Tmux is a terminal multiplexer, that is a piece of software that allows you access to multiple terminal sessions from a single terminal window. It is extremely useful when doing maintenance on some server via SSH because it will allow you to simultaneously see the output of multiple terminal commands at the same time without having to run multiple ssh sessions.
Installing tmux on Centos 5.x or 6.x
At the time of writing this article tmux is available in the RHEL EPEL repository. I won’t go into details explaining how to add the EPEL repository and install additional software from it, but this article from the Rackspace knowledge center gives a pretty detailed and straightforward explanation on how to do it:
After you have completed the steps outlined there you just have to run:
yum install tmux
Installing tmux on Ubuntu
The process for Ubuntu is much more simple given that you are running a recent enough version. The <strong>tmux </strong>package is included in the base repository so its just a matter of:
sudo apt-get update sudo apt-get install tmux
After tmux is installed by following the instructions above start by typing this in the terminal
You will notice that the terminal slightly changes to something like the one shown in the image
This is essentially a new terminal with the default shell logged in as your current user account. It looks somewhat different from a traditional terminal session in the sense that it shows a green (by default, but can be changed) status bar with additional information such as the number of active sessions and which is the current session you are working on. The current page that you see on your screen is referred to as a “window” in the tmux context. You can have multiple windows, which operate similarly to having multiple browser tabs open and furthermore you can split each window into multiple panes and execute commands in each pane.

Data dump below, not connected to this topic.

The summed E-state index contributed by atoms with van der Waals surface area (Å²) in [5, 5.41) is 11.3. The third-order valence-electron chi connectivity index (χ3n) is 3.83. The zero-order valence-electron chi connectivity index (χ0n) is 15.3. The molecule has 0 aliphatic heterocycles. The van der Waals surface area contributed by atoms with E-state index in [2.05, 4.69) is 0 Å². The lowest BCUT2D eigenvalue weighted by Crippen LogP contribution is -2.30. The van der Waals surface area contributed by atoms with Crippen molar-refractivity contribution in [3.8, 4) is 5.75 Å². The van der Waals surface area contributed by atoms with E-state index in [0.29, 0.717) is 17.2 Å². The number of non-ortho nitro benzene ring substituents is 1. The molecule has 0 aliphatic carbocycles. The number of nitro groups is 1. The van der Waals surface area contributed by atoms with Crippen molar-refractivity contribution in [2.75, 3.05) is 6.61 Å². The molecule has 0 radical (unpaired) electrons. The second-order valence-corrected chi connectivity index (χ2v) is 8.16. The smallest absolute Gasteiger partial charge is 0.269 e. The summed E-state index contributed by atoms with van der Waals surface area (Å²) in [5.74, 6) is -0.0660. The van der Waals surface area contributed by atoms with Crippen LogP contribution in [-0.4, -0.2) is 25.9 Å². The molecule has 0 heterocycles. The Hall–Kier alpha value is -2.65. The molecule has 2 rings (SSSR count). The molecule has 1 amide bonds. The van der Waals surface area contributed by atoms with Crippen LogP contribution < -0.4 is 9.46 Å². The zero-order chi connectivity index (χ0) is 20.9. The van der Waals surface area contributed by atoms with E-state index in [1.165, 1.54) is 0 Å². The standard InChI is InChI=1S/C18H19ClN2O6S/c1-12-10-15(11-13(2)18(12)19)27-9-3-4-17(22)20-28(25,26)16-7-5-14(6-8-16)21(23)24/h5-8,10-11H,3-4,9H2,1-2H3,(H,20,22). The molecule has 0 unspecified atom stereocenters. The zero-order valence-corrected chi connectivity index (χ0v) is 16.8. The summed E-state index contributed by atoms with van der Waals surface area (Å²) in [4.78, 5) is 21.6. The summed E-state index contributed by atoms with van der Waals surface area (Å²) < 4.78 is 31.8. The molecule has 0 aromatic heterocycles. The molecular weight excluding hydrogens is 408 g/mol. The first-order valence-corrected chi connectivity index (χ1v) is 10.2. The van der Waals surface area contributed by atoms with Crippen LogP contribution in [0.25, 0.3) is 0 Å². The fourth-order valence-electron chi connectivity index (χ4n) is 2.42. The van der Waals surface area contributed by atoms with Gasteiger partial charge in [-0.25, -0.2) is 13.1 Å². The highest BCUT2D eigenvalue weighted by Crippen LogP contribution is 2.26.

In order to interact with tmux you need to first press the control key, which by default is
CTRL-B. After that you can press one of the following keys for the most basic actions (first press ctrl-b, then release and then press one of the following):
|c||Create a new window|
|n||Change to next window|
|p||Change to previous window|
|“||Split pane horizontally|
|%||Split pane vertically|
|,||Rename current window|
|o||Move to next pane|
If you choose to rename the current window, you will see the changes reflected in the status bar of tmux in the list of all current windows. That is convenient to keep track of long-running tasks you are monitoring. When using the “o” shortcut to move between panes keep in mind the order (panes are numbered left-to-right, top-down). For faster navigation you can also use the keyboard arrows to switch between panes, so if you press
CTRL-B and then one of the keyboard arrows the pane in the direction of the arrow will be activated. You can close the current panel, by typing exit in it, which will cause the other panes in the window to adapt and fill the entire space. If you dont have any other panes in the window, typing
exit will close that window and if it’s the last window, it will close tmux and return to the session that launched it.
What happens under the hood is actually a bit more complicated. Tmux runs in a client-server mode, where each time you launch tmux a new sessions is created and the client is attached to that session. This gives you quite a bit of flexibility since you can “detach” the client from a certain session and let it run in background and then later re-attach to it and continue where you left off, having all the windows and panes saved in the same state. In order to detach from the current session hit the control key + d:
CTRL-B + D
After you have detached from a session you are returned back in the session that launched tmux. You can type:
and this will give you a list of currently active sessions like the one below. Note that the left most number is the session ID, which you can use to attach back to that session. This output also gives some information about the running sessions, such as number of windows, date created, size, etc.
In order to attach back to a running session, look at the id of that session in the output above and type (change the 0 to the id of the desired session):
tmux attach -t 0
and this will bring you back to the same state that you left of, with the exact same window and panes arrangement.
Scripting in tmux
A really powerfull feature of tmux is that you can write scripts for it. I won’t go into details about that and the man page provides pretty good description of the commands and options you can use.